He was on Saturday, September 2 honoured and presented with a prize money of $5,000, a trophy, and a certificate at a ceremony organised by Toyota Nigeria Limited (TNL) in Lagos on behalf of the TMC of Japan.

His school, Corona, was also given $10,000 prize money.

The prize money awarded to Demilade and the school is meant for education.

His Art teacher, Mr Ojeagbega Oserogho, received a laptop for helping the gifted boy to excel.

Managing Director, Toyota (Nigeria) Limited, Mr Kunle Ade-Ojo, said: “We are very excited and elated. Indeed, we are very proud of the feat that Demilade achieved by also placing Toyota (Nigeria) Limited in the forefront of distributors globally.”

He said the star boy’s unique idea and dream had placed him and Nigeria on the global map of one of the largest Global Art Contests for children.

“His unique and truly inspirational idea expressed in an equally creative drawing earned him a global grand prize in the contest beating over 782,852 contestants from 90 countries/regions,” he added.

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Ade-Ojo said while the parent company, TMC of Japan initiated the contest in 2004, Toyota Nigeria keyed into it four years later as a corporate social responsibility initiative to help children express their imagination of a future car through drawing.

The TNL MD declared that his company felt fulfilled with its efforts of 15 years finally crowned.

“Apart from the shield and prize money from Toyota Motor Corporation that Demilade will be going home with, Toyota (Nigeria) Limited will also present a certificate and trophy to him,” he added.

The contest, he said, was also meant to drive the children to imagine a peaceful world full of smiles and to promote a friendly society.

“This way, Toyota is also cultivating a lifetime friendship with all these children while encouraging them to care for our planet and push their imagination beyond limits,” he stated. Ade-Ojo said annually, like other participant countries, three winners are picked in Nigeria from each age category: Category 1 (children not older than seven years); Category 2 (8-11 years); and Category 3 (12-15 years old), making nine winners.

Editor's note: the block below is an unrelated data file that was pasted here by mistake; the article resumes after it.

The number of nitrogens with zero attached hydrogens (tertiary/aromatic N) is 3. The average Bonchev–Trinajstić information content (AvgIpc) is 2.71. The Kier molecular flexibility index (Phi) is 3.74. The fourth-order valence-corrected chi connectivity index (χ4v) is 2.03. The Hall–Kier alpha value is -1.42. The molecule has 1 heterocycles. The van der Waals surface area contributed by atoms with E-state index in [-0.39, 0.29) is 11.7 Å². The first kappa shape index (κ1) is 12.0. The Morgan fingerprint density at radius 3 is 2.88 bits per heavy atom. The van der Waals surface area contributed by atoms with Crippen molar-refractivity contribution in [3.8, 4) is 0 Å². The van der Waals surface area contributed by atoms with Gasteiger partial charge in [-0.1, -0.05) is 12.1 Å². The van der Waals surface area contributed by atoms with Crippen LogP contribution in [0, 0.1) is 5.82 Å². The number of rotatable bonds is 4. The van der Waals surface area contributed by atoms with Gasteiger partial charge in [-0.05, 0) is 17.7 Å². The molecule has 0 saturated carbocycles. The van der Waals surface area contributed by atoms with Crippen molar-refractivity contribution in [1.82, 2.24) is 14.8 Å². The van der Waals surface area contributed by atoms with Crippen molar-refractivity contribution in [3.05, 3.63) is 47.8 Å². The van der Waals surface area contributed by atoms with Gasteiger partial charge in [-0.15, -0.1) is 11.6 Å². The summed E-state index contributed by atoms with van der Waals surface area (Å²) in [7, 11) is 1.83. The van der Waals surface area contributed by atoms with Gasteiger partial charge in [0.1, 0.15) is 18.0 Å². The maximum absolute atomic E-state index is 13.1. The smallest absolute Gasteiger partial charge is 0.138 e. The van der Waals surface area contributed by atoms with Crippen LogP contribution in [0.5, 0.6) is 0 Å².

The shortlisted nine national winners and their drawings are sent to Japan to compete with other drawings received from all over the world.

The Saturday ceremony was attended by parents of the star prize winner, family members, selected pupils from the school and their teachers led by the Head Teacher, Henrietta Eguagie.

Also in attendance were the three judges that shortlisted the drawing in Nigeria for the world competition.

Eguagie commended Oluwadamilade for his remarkable achievement that had brought glory to the school.

SEE ALSO:  Nigeria records 5 million new job seekers yearly as unemployment rate hits 41% in 2023 – KPMG

She also hailed Toyota for the initiative of inspiring young people to unleash their creative expression and artistic potential.

“As one of Nigeria’s leading educational institutions, we are dedicated to utilising this prize money in a manner that directly benefits the learning experiences and development of our students,” she said.

Specifically, Eguagie listed areas they plan to invest the money as Toyota Dream Car Endowment Fund, Oluwademilade grant for art, establishment of art gallery and exhibition, digital art studio, art and tech competition, among others.

The star boy expressed gratitude to the TNL and the TMC for the opportunity to express himself through art; as well as his school, art teachers, parents for their encouragement.